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Samsung LE40M86BD Operation

by Vincent Teoh
15 April 2007

On-Screen Menu

The on-screen menu on Samsung LE40M86BD is structured as an easy-to-grasp cascading system. Although Samsung could have done more in utilising the 1920 x 1080 pixels to deliver high-resolution goodness, the menu text is crisp enough for daily use.

The menu and submenus occupy the centre of the panel, so despite the semi-transparency of the menu box, most of the time you would have to tuck the menu away totally to appreciate the change you've just made. Navigating the menu also revealed mild input lag which shouldn't present a problem for most people, but when you tinker with the settings as much as we do, it does get a tad annoying.

Samsung has (over)loaded the LE40M86BD with setting options, with enough permutations to make even our heads spin. If you do not use light-measuring instruments or call upon a professional for calibration, you're more likely to spoil the picture than improve it.

Thanks to DVL73 for reminding me that I've omitted this the first time around: the Samsung LE40M86BD has independent input memory settings, meaning that you can customise each of the "Dynamic", "Standard" and "Movie" mode for each input. Furthermore, the brightness, contrast, colour and sharpness settings can be set differently between xvYCC on and off.

Here are some screenshots of the submenu options available (with accompanying explanation where applicable), but please be aware that the settings shown are by and large default factory settings and NOT our post-calibration settings.

Picture Menu


Movie Plus = Samsung's own frame interpolation technology to reduce telecine judder


Used for greyscale calibration


Sound Menu


Setup Menu


Energy Saving option gives further backlight control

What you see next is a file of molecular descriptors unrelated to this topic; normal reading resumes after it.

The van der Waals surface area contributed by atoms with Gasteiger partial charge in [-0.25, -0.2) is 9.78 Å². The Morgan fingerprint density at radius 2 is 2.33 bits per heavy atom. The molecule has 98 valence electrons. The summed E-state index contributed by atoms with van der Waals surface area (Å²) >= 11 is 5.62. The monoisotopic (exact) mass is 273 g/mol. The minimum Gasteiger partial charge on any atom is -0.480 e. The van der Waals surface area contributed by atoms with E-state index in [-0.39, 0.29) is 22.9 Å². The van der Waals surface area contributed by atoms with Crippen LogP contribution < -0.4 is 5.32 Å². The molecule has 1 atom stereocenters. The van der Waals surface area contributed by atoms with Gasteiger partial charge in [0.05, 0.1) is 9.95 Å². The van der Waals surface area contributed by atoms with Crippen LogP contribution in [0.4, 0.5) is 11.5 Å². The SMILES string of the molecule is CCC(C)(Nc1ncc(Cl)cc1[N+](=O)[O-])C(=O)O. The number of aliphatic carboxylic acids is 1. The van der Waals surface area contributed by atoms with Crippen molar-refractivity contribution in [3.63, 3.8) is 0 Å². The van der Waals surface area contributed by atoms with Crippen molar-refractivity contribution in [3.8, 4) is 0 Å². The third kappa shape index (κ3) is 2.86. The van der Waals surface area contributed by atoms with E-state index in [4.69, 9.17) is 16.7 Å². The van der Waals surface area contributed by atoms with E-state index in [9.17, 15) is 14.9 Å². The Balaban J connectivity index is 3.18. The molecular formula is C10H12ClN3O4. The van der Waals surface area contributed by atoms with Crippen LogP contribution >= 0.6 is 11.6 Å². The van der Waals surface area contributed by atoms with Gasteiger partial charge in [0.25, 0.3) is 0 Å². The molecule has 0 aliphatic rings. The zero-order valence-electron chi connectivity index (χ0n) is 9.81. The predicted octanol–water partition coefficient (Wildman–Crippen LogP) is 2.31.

Input Menu

Here you can name all your input source

Electronic Programme Guide (EPG)


The Samsung LE40M86BD's EPG is a masterclass in how to achieve the perfect balance between form and function. The layout is simple to understand with all the necessary info available at a glance, but if you require more detail you're never more than one click away. Some notable extras over lesser EPGs in other HDTVs are:

  • A small window on the top-left displaying the current channel
  • A programme time progress bar
  • Only one click on the remote needed to scroll forward or backwards 24 hours
  • EPG menu translucency adjustment
  • Can toggle to the "Now & Next Guide" that dispenses with one-hour time segments to only display the current and the upcoming programme:


Remote Control

remote remote-back

In our previous review of the LE40F71BX we noted that the remote control was one of the most ergonomic we've seen, so it's no surprise to see that the one bundled with our Samsung LE40M86BD is almost an exact carbon-copy.

Sleek and slender in design, the remote control handles well in your palm due to balanced weight distribution and a contoured back surface. For optimum accessibility, the navigation pad is strategically placed where your thumb would naturally rest. Other thoughtful features include Braille inscriptions for the visually impaired; backlight function to illuminate the power, volume and channel buttons in darkness; and an anchor cord to prevent you from losing the battery cover.

braille remote-cord

Back To: LE40M86BD Review

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